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Module

ARA8186 : Ancient Metals: Technology and Scientific Analysis

  • Offered for Year: 2022/23
  • Module Leader(s): Professor Andrea Dolfini
  • Lecturer: Dr Chloe Duckworth, Dr Alasdair Charles
  • Technician: Ms Diana Blumberg
  • Owning School: History, Classics and Archaeology
  • Teaching Location: Newcastle City Campus
Semesters
Semester 2 Credit Value: 20
ECTS Credits: 10.0

Aims

The module introduces the archaeology and scientific analysis of ancient and historic metals, with special reference to copper alloys. By taking the the module, you will learn (1) how people mined and smelted the ore in antiquity; (2) how to understand the chemical composition of ancient metals by XRF analysis; (3) how to understand the microstructure and mechanical properties of metals by metallography; (4) how corrosion may alter the surface of ancient metals; and (5) how to understand manufacture and use of copper alloy tools and weapons by Metalwork Wear Analysis. As part of the module, you will learn and practise two cutting-edge techniques of metal analysis: metallography (including sample preparation and polishing); and metalwork wear analysis (using a stereomicroscope). You will also take part in a metal casting and working experiment to develop first-hand experience and practical understanding of some of the concepts introduced during classes. Teaching resources include archaeological metal artefacts from the Great North Museum collections, ore/mineral specimens, and replica Bronze Age objects from the School’s own teaching collections. The course is open to all Master’s students as it does not require any background knowledge of chemistry or materials science.

Aims
• To provide students with a critical understanding of ancient metals (especially copper alloys) including their extractive and manufacturing technologies.
• To provide students with the theoretical and practical skills needed to carry out metallography and metalwork wear analysis safely and independently.
• To introduce metalwork microstructure and surface corrosion.
• To introduce alloy composition analysis by X-Ray Fluorescence.

Outline Of Syllabus

- The chaîne opératoire of copper, gold and silver (and their main alloys): mining, smelting, casting, and finishing metalwork
- The chaîne opératoire of iron and steel: mining, smelting, and forging metalwork
- Understanding metals: microstructure and surface degradation
- Metallography: theory and practice including sample preparation
- XRF analysis: An introduction (including H&S)
- Metalwork wear analysis and optical microscopy: theory and practice

Teaching Methods

Teaching Activities
Category Activity Number Length Student Hours Comment
Scheduled Learning And Teaching ActivitiesLecture21:002:00PIP lectures
Guided Independent StudyAssessment preparation and completion501:0050:00Guided independent work towards assessed student project
Scheduled Learning And Teaching ActivitiesPractical43:0012:00Metallography and wear analysis lab practicals
Scheduled Learning And Teaching ActivitiesPractical52:0010:00Lab practicals introducing core concept and methods
Structured Guided LearningStructured research and reading activities112:0022:00Recommended weekly reading and other supplementary learning material
Guided Independent StudyIndependent study194:0094:00Independent study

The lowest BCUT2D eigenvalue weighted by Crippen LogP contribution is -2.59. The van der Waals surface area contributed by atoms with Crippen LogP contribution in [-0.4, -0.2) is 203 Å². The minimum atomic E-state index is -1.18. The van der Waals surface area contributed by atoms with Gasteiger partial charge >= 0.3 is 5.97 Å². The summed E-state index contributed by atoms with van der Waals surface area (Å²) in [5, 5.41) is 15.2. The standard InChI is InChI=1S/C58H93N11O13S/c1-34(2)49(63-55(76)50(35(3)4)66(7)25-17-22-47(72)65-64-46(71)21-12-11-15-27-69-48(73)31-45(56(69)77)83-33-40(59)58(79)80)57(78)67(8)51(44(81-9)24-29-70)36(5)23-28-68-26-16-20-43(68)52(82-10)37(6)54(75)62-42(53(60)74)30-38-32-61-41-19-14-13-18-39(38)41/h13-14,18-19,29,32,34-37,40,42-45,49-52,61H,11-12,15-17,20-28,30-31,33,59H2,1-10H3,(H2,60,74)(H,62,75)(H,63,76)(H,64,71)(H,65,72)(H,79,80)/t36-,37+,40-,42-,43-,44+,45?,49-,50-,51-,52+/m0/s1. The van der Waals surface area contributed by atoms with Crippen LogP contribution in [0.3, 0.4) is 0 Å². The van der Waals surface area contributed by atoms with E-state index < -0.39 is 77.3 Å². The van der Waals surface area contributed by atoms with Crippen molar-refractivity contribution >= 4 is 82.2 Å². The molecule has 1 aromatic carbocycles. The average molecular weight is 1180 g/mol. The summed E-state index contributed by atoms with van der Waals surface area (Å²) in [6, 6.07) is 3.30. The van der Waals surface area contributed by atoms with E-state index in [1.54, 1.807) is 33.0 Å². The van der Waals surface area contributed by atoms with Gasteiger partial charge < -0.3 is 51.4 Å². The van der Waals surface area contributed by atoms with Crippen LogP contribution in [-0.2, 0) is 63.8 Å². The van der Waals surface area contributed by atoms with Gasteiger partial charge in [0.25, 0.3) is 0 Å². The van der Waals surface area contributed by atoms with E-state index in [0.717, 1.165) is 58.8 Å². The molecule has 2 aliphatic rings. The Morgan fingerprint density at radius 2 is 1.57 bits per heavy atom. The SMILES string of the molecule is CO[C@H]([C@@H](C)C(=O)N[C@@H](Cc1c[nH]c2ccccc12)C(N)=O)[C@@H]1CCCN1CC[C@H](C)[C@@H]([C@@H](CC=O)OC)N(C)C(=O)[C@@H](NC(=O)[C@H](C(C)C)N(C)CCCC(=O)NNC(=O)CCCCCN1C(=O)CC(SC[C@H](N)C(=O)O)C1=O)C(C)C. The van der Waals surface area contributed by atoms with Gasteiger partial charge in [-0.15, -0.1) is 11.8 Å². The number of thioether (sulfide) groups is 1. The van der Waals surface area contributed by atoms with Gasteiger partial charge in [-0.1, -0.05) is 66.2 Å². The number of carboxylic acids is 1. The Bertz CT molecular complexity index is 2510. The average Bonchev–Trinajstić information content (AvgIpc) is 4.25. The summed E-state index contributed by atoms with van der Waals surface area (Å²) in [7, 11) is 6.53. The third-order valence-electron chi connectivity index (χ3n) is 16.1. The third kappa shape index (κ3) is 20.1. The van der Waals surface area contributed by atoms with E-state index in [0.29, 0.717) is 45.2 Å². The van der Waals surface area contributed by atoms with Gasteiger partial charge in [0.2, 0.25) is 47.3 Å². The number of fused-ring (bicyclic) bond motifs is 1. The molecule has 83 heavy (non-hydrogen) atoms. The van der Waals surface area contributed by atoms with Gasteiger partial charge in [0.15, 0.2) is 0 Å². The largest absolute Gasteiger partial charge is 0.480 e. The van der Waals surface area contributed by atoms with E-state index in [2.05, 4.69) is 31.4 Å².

Scheduled Learning And Teaching ActivitiesDissertation/project related supervision52:0010:00Scheduled supervised lab time for independent student work leading to assessed project
Total200:00
Teaching Rationale And Relationship

- 1h lectures introduce metalwork microstructure and corrosion
- 2h lab practicals introduce and practise the main topics covered by the syllabus including the extractive technology and manufacture of copper and other metals; lab H&S; XRF analysis; and metal casting and working experiment.
- 3h lab practicals introduce and practise metallography and metalwork wear analysis.
- Project-related supervisions offer students opportunities to work on their assessed projects in supervised lab sessions.
- Assessment completion and preparation provides students with unsupervised time to work towards their assessed projects.
- Structured research and reading activities provide weekly opportunities to further subject knowledge through recommended reading and other supplementary learning material.
- Guided independent study provides students with independent study time.

Assessment Methods

The format of resits will be determined by the Board of Examiners

Exams
Description Length Semester When Set Percentage Comment
Written Examination202M20In class exam consisting of a multiple-choice quiz evaluating knowledge and understanding of phase diagrams and alloy properties
Other Assessment
Description Semester When Set Percentage Comment
Report2A803000 word metalwork wear analysis report
Formative Assessments
Description Semester When Set Comment
Reflective log1M500 word reflective log on the lab casting and metalworking experiment
Assessment Rationale And Relationship

- The class exam (multiple-choice quiz) evaluates knowledge and understanding of phase diagrams and alloy properties.
- The 3000 word analytical report evaluates students’ ability to carry out the Metalwork Wear Analysis of a small assemblage of archaeological copper alloys safely, proficiently, and independently. It also tests their ability to critically interpret the analytical data in light of the archaeological literature and draw inferences of general validity. The report shall include an archaeological contextualisation of the objects.
- The formative assessment - a 500 word reflective log commenting on the lab casting and metalworking experiment - helps students reflect on how experimental/practical knowledge enhances and complements academic/scientific learning

Reading Lists

Timetable